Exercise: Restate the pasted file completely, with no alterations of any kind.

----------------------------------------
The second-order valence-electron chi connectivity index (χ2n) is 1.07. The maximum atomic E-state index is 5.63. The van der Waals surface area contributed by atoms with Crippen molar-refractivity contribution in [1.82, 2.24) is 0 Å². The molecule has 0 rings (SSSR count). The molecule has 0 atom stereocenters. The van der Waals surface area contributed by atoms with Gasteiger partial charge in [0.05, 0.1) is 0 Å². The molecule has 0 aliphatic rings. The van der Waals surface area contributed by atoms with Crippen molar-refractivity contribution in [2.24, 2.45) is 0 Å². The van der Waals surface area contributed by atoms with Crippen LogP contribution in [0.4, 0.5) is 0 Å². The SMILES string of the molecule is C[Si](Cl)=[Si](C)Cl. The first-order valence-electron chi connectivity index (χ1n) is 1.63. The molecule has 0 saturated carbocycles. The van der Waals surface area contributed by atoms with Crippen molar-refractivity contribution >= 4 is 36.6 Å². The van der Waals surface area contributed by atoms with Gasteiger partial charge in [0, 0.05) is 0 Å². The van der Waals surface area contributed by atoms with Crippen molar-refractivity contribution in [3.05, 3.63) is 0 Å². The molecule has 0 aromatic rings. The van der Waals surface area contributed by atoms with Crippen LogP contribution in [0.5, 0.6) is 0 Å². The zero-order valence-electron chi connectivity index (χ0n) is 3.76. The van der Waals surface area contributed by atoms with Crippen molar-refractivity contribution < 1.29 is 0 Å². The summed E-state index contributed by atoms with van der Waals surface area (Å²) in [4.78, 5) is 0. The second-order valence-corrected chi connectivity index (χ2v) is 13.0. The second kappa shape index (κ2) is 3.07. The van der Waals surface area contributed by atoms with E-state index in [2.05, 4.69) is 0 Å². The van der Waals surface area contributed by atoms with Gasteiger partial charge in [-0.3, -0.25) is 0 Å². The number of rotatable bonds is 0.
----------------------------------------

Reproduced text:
The second-order valence-electron chi connectivity index (χ2n) is 1.07. The maximum atomic E-state index is 5.63. The van der Waals surface area contributed by atoms with Crippen molar-refractivity contribution in [1.82, 2.24) is 0 Å². The molecule has 0 rings (SSSR count). The molecule has 0 atom stereocenters. The van der Waals surface area contributed by atoms with Gasteiger partial charge in [0.05, 0.1) is 0 Å². The molecule has 0 aliphatic rings. The van der Waals surface area contributed by atoms with Crippen molar-refractivity contribution in [2.24, 2.45) is 0 Å². The van der Waals surface area contributed by atoms with Crippen LogP contribution in [0.4, 0.5) is 0 Å². The SMILES string of the molecule is C[Si](Cl)=[Si](C)Cl. The first-order valence-electron chi connectivity index (χ1n) is 1.63. The molecule has 0 saturated carbocycles. The van der Waals surface area contributed by atoms with Crippen molar-refractivity contribution >= 4 is 36.6 Å². The van der Waals surface area contributed by atoms with Gasteiger partial charge in [0, 0.05) is 0 Å². The van der Waals surface area contributed by atoms with Crippen molar-refractivity contribution in [3.05, 3.63) is 0 Å². The molecule has 0 aromatic rings. The van der Waals surface area contributed by atoms with Crippen LogP contribution in [0.5, 0.6) is 0 Å². The zero-order valence-electron chi connectivity index (χ0n) is 3.76. The van der Waals surface area contributed by atoms with Crippen molar-refractivity contribution < 1.29 is 0 Å². The summed E-state index contributed by atoms with van der Waals surface area (Å²) in [4.78, 5) is 0. The second-order valence-corrected chi connectivity index (χ2v) is 13.0. The second kappa shape index (κ2) is 3.07. The van der Waals surface area contributed by atoms with E-state index in [2.05, 4.69) is 0 Å². The van der Waals surface area contributed by atoms with Gasteiger partial charge in [-0.3, -0.25) is 0 Å². The number of rotatable bonds is 0.